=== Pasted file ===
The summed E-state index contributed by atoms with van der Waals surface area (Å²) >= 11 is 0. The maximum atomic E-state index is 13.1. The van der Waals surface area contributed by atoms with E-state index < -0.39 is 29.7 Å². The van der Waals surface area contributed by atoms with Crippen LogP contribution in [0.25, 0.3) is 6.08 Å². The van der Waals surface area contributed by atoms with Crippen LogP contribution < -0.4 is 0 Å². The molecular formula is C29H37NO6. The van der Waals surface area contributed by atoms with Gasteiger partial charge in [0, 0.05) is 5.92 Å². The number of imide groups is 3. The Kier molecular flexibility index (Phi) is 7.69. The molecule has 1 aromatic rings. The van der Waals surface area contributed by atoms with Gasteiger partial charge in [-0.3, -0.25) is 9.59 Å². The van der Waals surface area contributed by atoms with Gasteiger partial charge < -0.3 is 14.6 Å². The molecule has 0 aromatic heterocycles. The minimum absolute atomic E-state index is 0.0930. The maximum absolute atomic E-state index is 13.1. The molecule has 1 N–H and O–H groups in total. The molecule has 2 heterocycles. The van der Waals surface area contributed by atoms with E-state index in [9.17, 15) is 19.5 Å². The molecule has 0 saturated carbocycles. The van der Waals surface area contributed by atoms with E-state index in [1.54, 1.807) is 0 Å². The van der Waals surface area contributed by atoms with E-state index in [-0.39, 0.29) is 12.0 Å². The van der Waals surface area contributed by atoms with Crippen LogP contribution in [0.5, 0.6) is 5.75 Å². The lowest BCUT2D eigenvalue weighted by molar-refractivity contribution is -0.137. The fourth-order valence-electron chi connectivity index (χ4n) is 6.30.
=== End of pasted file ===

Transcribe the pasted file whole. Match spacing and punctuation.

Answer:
The summed E-state index contributed by atoms with van der Waals surface area (Å²) >= 11 is 0. The maximum atomic E-state index is 13.1. The van der Waals surface area contributed by atoms with E-state index < -0.39 is 29.7 Å². The van der Waals surface area contributed by atoms with Crippen LogP contribution in [0.25, 0.3) is 6.08 Å². The van der Waals surface area contributed by atoms with Crippen LogP contribution < -0.4 is 0 Å². The molecular formula is C29H37NO6. The van der Waals surface area contributed by atoms with Gasteiger partial charge in [0, 0.05) is 5.92 Å². The number of imide groups is 3. The Kier molecular flexibility index (Phi) is 7.69. The molecule has 1 aromatic rings. The van der Waals surface area contributed by atoms with Gasteiger partial charge in [-0.3, -0.25) is 9.59 Å². The van der Waals surface area contributed by atoms with Gasteiger partial charge < -0.3 is 14.6 Å². The molecule has 0 aromatic heterocycles. The minimum absolute atomic E-state index is 0.0930. The maximum absolute atomic E-state index is 13.1. The molecule has 1 N–H and O–H groups in total. The molecule has 2 heterocycles. The van der Waals surface area contributed by atoms with E-state index in [9.17, 15) is 19.5 Å². The molecule has 0 saturated carbocycles. The van der Waals surface area contributed by atoms with E-state index in [1.54, 1.807) is 0 Å². The van der Waals surface area contributed by atoms with E-state index in [-0.39, 0.29) is 12.0 Å². The van der Waals surface area contributed by atoms with Crippen LogP contribution in [0.5, 0.6) is 5.75 Å². The lowest BCUT2D eigenvalue weighted by molar-refractivity contribution is -0.137. The fourth-order valence-electron chi connectivity index (χ4n) is 6.30.